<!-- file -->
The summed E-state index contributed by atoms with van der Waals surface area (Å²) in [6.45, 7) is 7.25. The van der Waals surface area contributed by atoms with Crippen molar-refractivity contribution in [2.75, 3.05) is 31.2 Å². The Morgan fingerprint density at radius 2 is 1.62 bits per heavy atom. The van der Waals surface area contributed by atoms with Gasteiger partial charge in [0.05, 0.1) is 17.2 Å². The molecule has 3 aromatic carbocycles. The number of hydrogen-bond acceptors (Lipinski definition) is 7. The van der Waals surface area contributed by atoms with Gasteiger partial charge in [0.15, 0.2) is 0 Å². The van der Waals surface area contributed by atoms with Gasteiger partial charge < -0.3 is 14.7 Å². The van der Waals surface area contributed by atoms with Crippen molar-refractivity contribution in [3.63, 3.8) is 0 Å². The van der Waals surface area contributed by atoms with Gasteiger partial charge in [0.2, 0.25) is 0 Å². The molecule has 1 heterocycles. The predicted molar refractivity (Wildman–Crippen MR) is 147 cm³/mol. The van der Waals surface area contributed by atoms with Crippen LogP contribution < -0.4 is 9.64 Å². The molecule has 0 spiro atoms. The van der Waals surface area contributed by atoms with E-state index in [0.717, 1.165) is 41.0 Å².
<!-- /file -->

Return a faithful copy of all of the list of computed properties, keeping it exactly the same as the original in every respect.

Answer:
The summed E-state index contributed by atoms with van der Waals surface area (Å²) in [6.45, 7) is 7.25. The van der Waals surface area contributed by atoms with Crippen molar-refractivity contribution in [2.75, 3.05) is 31.2 Å². The Morgan fingerprint density at radius 2 is 1.62 bits per heavy atom. The van der Waals surface area contributed by atoms with Gasteiger partial charge in [0.05, 0.1) is 17.2 Å². The molecule has 3 aromatic carbocycles. The number of hydrogen-bond acceptors (Lipinski definition) is 7. The van der Waals surface area contributed by atoms with Gasteiger partial charge in [0.15, 0.2) is 0 Å². The van der Waals surface area contributed by atoms with Gasteiger partial charge < -0.3 is 14.7 Å². The van der Waals surface area contributed by atoms with Crippen molar-refractivity contribution in [3.63, 3.8) is 0 Å². The van der Waals surface area contributed by atoms with Gasteiger partial charge in [0.2, 0.25) is 0 Å². The molecule has 1 heterocycles. The predicted molar refractivity (Wildman–Crippen MR) is 147 cm³/mol. The van der Waals surface area contributed by atoms with Crippen LogP contribution < -0.4 is 9.64 Å². The molecule has 0 spiro atoms. The van der Waals surface area contributed by atoms with E-state index in [0.717, 1.165) is 41.0 Å².